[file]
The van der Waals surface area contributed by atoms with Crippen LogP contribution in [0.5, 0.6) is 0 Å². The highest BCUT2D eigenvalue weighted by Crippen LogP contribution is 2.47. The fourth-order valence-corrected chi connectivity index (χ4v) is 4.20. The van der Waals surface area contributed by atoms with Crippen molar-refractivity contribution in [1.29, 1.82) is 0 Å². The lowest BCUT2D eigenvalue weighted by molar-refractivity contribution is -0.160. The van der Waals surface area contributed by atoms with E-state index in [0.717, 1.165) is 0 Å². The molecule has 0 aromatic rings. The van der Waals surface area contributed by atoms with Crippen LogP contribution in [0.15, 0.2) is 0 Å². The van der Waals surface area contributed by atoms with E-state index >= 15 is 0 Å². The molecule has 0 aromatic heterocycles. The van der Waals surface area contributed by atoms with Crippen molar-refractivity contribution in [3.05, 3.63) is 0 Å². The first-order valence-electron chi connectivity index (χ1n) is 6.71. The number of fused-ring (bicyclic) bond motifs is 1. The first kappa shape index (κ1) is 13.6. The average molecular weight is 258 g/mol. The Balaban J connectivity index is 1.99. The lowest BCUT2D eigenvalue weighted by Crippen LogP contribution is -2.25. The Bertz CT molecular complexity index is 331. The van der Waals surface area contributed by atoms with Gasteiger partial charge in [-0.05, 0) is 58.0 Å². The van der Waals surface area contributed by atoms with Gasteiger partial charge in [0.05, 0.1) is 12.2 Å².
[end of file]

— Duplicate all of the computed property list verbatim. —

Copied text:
The van der Waals surface area contributed by atoms with Crippen LogP contribution in [0.5, 0.6) is 0 Å². The highest BCUT2D eigenvalue weighted by Crippen LogP contribution is 2.47. The fourth-order valence-corrected chi connectivity index (χ4v) is 4.20. The van der Waals surface area contributed by atoms with Crippen molar-refractivity contribution in [1.29, 1.82) is 0 Å². The lowest BCUT2D eigenvalue weighted by molar-refractivity contribution is -0.160. The van der Waals surface area contributed by atoms with E-state index in [0.717, 1.165) is 0 Å². The molecule has 0 aromatic rings. The van der Waals surface area contributed by atoms with Crippen LogP contribution in [0.15, 0.2) is 0 Å². The van der Waals surface area contributed by atoms with E-state index >= 15 is 0 Å². The molecule has 0 aromatic heterocycles. The van der Waals surface area contributed by atoms with Crippen molar-refractivity contribution in [3.05, 3.63) is 0 Å². The first-order valence-electron chi connectivity index (χ1n) is 6.71. The number of fused-ring (bicyclic) bond motifs is 1. The first kappa shape index (κ1) is 13.6. The average molecular weight is 258 g/mol. The Balaban J connectivity index is 1.99. The lowest BCUT2D eigenvalue weighted by Crippen LogP contribution is -2.25. The Bertz CT molecular complexity index is 331. The van der Waals surface area contributed by atoms with Gasteiger partial charge in [-0.05, 0) is 58.0 Å². The van der Waals surface area contributed by atoms with Gasteiger partial charge in [0.05, 0.1) is 12.2 Å².